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THE TRAINING GROUND by Martin Dugard

THE TRAINING GROUND

Grant, Lee, Sherman, and Davis in the Mexican War, 1846-1848

By Martin Dugard

Pub Date: May 14th, 2008
ISBN: 978-0-316-16625-6
Publisher: Little, Brown

Dugard (Chasing Lance: The 2005 Tour de France and Lance Armstrong’s Ride of a Lifetime, 2005, etc.) offers an admiring, blow-by-blow account of one of the most shameful wars of aggression in American history.

The tight-knit West Point “brotherhood” who served during the Mexican War—which included the illustrious names Grant, Lee, Jackson, Davis, Bragg, Beauregard, Sherman, Pickett, Burnside, Longstreet and Hooker—would meet again in more dire, momentous circumstances during the Civil War. Dugard works backward from Appomattox, 1865—when generals Lee and Grant recognized each other from their stint in Mexico some 18 years before—and follows their dissimilar early military careers from West Point. Lee, an exemplary student who graduated second in his class of 1829, was the gentleman son of the famous Revolutionary War hero. Grant, who graduated in 1843, was a scrappy kid from Ohio who didn’t excel in much but horsemanship. (Pickett, in contrast, was the class “goat,” graduating last in his class.) The cadets cut their teeth during the Mexican-American conflict, after the Alamo had fallen in 1836, martyring the Texian rebels, who had provoked Mexico into challenging their desire for independence and annexation by the United States. The country was ripe for expansion (Manifest Destiny), and annexation of California and Texas from Mexico, as well as Oregon from Britain, was the game plan for many politicians, led by James K. Polk. General Zachary Taylor commanded the American army marching on Texas, and with him quartermaster Grant, whose letters to his sweetheart Julia Dent back in St. Louis, along with extracts from his later memoirs, help frame the subsequent incursions into Mexico, from Fort Texas and Monterrey to Veracruz and Mexico City. Dugard alternates this narrative with glimpses of Lee’s dogged engineering work under General Winfield Scott, and Mississippi Congressman Jefferson Davis’s eager volunteer action.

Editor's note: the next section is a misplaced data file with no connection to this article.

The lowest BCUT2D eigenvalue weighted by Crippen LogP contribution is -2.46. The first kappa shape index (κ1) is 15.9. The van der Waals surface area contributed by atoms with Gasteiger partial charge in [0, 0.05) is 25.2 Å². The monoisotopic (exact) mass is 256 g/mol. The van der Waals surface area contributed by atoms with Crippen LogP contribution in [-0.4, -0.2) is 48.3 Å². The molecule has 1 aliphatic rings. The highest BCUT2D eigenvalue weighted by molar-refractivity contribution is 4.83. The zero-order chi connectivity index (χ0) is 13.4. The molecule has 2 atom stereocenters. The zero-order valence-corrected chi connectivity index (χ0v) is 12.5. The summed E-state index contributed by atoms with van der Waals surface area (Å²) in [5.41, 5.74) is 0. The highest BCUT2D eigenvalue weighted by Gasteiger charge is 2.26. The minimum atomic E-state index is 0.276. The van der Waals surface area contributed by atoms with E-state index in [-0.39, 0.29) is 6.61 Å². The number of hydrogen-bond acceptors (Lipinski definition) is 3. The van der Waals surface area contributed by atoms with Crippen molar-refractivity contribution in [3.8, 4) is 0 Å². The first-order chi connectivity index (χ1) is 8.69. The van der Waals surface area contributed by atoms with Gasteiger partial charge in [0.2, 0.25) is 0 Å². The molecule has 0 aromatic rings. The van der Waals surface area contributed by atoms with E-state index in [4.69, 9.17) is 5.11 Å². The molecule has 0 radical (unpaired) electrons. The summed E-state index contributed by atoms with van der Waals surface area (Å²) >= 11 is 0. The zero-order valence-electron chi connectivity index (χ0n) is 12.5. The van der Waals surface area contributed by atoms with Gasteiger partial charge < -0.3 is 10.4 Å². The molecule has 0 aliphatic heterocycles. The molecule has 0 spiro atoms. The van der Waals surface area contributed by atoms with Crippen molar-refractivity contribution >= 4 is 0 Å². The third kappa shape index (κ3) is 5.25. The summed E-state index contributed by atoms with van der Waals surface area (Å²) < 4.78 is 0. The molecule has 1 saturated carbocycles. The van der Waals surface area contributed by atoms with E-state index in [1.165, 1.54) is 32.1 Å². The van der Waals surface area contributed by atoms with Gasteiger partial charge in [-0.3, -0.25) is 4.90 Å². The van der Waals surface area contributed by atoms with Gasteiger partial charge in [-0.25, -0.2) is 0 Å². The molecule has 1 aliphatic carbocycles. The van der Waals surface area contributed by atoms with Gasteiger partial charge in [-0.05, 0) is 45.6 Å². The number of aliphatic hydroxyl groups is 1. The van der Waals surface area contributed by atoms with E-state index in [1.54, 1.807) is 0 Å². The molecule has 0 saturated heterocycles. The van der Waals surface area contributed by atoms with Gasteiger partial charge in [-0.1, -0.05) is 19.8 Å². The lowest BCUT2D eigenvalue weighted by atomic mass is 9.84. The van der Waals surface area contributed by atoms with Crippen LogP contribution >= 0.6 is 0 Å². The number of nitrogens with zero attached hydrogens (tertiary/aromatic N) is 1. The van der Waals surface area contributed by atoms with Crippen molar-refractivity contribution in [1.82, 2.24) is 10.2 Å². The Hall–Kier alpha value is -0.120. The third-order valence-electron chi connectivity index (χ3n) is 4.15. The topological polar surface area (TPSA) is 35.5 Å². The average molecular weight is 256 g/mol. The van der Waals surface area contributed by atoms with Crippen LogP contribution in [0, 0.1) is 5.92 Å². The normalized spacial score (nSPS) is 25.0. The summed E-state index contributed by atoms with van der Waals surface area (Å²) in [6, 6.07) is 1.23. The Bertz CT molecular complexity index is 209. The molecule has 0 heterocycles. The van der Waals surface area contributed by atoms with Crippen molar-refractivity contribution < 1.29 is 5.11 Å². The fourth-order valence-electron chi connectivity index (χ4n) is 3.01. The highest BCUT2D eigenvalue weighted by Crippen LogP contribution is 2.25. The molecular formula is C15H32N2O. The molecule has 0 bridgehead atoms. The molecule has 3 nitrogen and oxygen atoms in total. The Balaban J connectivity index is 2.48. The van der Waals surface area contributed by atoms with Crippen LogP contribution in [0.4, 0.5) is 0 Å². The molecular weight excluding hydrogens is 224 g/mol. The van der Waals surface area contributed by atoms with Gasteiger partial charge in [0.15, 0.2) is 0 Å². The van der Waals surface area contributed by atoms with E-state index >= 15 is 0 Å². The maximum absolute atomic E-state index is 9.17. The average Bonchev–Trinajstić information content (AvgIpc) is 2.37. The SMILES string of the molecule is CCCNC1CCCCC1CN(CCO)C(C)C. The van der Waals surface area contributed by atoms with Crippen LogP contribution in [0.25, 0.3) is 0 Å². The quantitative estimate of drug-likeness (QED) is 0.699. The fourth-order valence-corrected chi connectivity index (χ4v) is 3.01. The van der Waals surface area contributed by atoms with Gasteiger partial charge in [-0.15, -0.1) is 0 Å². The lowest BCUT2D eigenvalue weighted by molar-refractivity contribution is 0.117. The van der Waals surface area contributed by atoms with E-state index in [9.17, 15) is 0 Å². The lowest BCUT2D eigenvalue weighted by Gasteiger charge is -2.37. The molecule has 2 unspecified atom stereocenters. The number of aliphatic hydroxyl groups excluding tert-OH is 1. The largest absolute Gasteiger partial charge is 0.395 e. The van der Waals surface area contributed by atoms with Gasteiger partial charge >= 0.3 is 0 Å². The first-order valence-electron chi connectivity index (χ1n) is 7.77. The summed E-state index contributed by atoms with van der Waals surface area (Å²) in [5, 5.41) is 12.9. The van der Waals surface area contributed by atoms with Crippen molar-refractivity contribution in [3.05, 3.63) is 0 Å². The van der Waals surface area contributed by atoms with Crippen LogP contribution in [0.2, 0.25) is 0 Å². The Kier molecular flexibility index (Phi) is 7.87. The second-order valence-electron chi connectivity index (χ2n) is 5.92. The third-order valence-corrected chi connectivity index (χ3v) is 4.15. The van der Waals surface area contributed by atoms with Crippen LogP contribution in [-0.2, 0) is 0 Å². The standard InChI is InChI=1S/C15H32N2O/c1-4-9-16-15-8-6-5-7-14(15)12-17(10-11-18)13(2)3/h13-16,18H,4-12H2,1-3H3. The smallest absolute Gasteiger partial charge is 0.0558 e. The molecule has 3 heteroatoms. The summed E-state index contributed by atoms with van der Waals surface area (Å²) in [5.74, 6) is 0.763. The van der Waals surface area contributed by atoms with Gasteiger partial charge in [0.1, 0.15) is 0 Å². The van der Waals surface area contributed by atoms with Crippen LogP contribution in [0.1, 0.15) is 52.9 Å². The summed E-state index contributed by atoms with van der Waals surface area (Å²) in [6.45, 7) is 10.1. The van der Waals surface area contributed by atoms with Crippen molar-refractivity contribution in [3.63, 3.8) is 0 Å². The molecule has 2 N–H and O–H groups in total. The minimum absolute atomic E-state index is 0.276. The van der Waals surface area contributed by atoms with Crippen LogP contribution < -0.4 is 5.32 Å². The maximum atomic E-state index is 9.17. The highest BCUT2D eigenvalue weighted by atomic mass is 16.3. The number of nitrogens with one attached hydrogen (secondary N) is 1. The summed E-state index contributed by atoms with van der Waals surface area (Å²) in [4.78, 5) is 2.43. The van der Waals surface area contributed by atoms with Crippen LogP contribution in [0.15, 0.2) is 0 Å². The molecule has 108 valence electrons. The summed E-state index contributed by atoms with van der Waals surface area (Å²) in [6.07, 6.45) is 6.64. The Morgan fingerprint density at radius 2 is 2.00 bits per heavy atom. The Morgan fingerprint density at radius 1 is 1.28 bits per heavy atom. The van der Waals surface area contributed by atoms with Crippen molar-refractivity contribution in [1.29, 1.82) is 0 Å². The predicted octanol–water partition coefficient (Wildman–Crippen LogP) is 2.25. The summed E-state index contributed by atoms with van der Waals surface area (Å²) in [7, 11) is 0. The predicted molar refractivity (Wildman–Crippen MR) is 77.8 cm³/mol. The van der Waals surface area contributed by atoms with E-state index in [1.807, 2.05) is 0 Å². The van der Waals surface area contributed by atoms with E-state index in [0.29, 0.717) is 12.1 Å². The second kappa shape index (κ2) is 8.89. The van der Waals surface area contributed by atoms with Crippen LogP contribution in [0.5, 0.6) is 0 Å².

Though the Mexican point-of-view receives scant consideration, the book is action-packed and peopled by intriguing characters.